A 3-year-old was newly diagnosed with a brain tumor called a medulloblastoma. The pediatric oncologist, aware of the steep odds against the child's survival, explained the diagnosis and counseled the family. The doctor performed a bone marrow biopsy while singing the alphabet to soothe the child. Eventually, she comforted the family when their child died, tears in her eyes. As a medical student who was new to witnessing death, I could feel the grief of both the family and the physician. Later, as a doctor in training, I actively cared for a child with congenital heart disease as he died of multi-system organ failure. Eventually, when I became the doctor in charge, I determined the treatment course and was responsible for guiding the conversation when a patient's death was imminent.
Recently, I told these stories in an introductory undergraduate religion class that asked the students to consider how best to support a patient who is dying. Do you cry with the patient? Is it acceptable to be detached? Is it okay to resume your life and laugh a few hours later? Further: How, where, and from whom do you learn these skills? Most of the students were science majors and hoping to become doctors. They understood the general idea that how you experience death and dying changes over time, and is not the same process for everyone. But they also wanted to know what makes a good doctor.
As a philosophy major in college before medical school, I believe I learned what it means to be a good doctor just as much from my humanities classes as from my science classes. Studying the humanities helps students develop critical-thinking skills, understand the viewpoints of others and different cultures, foster a just conscience, build a capacity for empathy, and become wise about emotions such as grief and loss. These are all characteristics that define a good doctor.
The National Academies of Sciences, Engineering, and Medicine recently released a report arguing for the integration of STEM with the arts and the humanities. Given the projected increase in STEM jobs, the need for a workforce to fill them, and the prospect of a well-paying job, it's not surprising that students are encouraged to pursue STEM fields.
At the same time, the important role of humanities in medicine is emphasized in scores of programs in the United States and around the world, including Stanford University, Northwestern University's Feinberg School of Medicine, the University of California–San Francisco, and King's College London. Meanwhile, some medical schools are reworking their curricula, and peer-reviewed journals such as Medical Humanities and the Journal of Medical Humanities publish work that emphasizes the importance of the humanities for doctors.
This emphasis on the humanities in medical school trains future doctors to become proficient in the social and cultural context of health care, beyond what they learn from the hard sciences. Both skills are necessary to promote and improve the health of a society that depends on scientific innovation but also needs desperately to tackle the social determinants of health.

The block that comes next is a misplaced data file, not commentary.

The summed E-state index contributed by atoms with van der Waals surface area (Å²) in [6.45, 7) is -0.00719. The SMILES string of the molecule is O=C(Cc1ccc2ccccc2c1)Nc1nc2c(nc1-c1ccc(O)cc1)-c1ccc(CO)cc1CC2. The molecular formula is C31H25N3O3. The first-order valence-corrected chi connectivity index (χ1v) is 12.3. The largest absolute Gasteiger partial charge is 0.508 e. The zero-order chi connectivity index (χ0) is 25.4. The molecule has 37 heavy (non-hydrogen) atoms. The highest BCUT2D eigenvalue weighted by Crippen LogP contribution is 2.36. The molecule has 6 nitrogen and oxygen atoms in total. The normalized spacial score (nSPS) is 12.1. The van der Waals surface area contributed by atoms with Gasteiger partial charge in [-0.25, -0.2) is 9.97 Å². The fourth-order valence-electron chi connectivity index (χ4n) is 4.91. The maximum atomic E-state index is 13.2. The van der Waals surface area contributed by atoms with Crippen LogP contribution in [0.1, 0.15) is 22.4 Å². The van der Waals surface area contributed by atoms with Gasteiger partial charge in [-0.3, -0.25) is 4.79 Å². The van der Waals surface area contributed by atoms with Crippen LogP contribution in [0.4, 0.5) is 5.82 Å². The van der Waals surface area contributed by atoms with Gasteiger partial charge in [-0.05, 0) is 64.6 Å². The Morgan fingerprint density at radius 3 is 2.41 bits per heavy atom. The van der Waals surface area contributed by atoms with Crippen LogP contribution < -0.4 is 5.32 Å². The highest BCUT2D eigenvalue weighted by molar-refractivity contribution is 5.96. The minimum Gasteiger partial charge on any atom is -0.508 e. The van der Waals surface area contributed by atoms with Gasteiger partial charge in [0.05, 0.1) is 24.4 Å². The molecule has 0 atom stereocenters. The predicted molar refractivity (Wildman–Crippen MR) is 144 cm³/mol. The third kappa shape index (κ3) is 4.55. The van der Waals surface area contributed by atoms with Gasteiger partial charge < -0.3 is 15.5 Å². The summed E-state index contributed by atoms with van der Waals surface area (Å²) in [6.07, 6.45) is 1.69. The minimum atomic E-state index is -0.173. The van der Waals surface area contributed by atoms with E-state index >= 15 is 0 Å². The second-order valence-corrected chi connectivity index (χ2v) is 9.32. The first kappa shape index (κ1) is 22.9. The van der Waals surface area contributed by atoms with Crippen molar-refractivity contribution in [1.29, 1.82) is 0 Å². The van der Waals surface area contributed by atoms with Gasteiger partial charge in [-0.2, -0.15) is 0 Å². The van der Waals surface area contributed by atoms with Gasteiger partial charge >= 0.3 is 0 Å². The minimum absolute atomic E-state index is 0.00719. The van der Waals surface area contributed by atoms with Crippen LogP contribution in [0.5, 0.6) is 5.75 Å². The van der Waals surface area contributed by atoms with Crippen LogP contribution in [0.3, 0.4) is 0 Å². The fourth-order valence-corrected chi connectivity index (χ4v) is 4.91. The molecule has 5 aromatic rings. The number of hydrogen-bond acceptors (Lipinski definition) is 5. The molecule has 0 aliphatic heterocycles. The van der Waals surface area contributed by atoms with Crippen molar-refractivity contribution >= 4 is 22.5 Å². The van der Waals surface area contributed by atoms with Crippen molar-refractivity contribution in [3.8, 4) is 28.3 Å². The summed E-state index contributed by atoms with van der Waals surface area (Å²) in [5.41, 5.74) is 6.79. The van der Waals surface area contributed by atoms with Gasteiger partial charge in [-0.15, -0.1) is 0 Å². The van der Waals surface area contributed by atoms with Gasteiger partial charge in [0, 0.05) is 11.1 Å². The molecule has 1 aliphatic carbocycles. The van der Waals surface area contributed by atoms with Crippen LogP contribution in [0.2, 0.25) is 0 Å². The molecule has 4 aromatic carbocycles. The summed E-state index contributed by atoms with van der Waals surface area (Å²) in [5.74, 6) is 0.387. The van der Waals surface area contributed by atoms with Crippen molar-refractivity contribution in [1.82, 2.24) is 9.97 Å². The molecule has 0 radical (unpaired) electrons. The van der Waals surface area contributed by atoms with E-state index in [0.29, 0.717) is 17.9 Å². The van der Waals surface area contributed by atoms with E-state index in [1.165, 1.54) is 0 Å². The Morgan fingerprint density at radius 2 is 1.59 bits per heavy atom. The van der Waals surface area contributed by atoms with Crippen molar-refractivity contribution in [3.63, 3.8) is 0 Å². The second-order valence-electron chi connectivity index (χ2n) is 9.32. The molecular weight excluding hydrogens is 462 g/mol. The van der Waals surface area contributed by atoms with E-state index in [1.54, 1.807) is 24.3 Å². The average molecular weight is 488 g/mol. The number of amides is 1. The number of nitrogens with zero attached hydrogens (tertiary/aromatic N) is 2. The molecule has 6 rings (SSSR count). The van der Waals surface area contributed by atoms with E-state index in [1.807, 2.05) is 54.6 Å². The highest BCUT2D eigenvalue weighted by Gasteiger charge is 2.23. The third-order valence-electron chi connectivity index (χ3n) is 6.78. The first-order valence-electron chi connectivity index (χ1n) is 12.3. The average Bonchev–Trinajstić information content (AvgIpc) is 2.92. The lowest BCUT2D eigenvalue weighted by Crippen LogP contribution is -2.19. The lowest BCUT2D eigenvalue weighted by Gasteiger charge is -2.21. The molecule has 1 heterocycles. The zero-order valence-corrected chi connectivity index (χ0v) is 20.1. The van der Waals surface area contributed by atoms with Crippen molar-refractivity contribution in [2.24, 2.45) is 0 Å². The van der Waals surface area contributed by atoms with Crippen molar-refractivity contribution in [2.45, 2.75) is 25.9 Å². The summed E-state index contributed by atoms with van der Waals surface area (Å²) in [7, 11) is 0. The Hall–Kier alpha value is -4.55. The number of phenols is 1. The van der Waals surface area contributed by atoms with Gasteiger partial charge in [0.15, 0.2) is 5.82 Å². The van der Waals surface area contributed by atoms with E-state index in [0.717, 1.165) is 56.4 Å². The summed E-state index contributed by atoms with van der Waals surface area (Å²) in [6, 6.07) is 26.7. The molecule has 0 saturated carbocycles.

The research suggests that this focus needs to start earlier, in future physicians' undergraduate years.
Only 3.5 percent of medical school applicants major in humanities, but their acceptance rate is higher (50 percent) than the overall rate (41 percent).
A 2009 study found that, once they reach medical school, students who majored in humanities as college students perform just as well as, if not better than, their peers with science backgrounds. Furthermore, a 2010 study assessed the medical school performance of humanities and social science majors who omitted traditional science classes in college, versus those who had a traditional pre-medical preparation. Both groups of students performed at an equivalent level in medical school based on clerkship grades. Another study suggested that formal art observation training can improve a medical student's capacity to make accurate observations of physical findings in a patient.
A more recent study from earlier this year shows that medical students who are exposed to the humanities demonstrate higher levels of positive skills and qualities such as empathy, tolerance for ambiguity, wisdom, emotional appraisal, self-efficacy, and spatial reasoning — all important in being a competent, good doctor.
The same study found that humanities exposure is inversely correlated with negative qualities that can be detrimental to physician well-being, such as intolerance to ambiguity, physical fatigue, emotional exhaustion, and cognitive weariness.
Humanities majors may be more likely to pursue residencies in primary care and psychiatry — both areas where there is tremendous need.
Humanities exposure can arguably benefit patients by making better doctors and it may also be beneficial for the individual physician.
In this era of increasing dissatisfaction within the medical profession, a doctor also needs the tools to develop and nurture her own humanity so that she can continue her work, healthy in mind and body. Patients deserve a doctor who is thoughtful, professional, compassionate, understanding, humble, collaborative, wise, and knowledgeable. And while there are many factors in the development of a physician, humanities education is one important avenue toward making better doctors.
As you read this, students have secured positions in the freshman class of 2019 and are deciding what to study in college. Presumably, some aspiring doctors will look into the STEM fields. I suggest that all students should look to the humanities.
This story originally appeared as To be a good doctor, study the humanities on Pacific Standard, an editorial partner site. Subscribe to the magazine's newsletter and follow Pacific Standard on Twitter to support journalism in the public interest.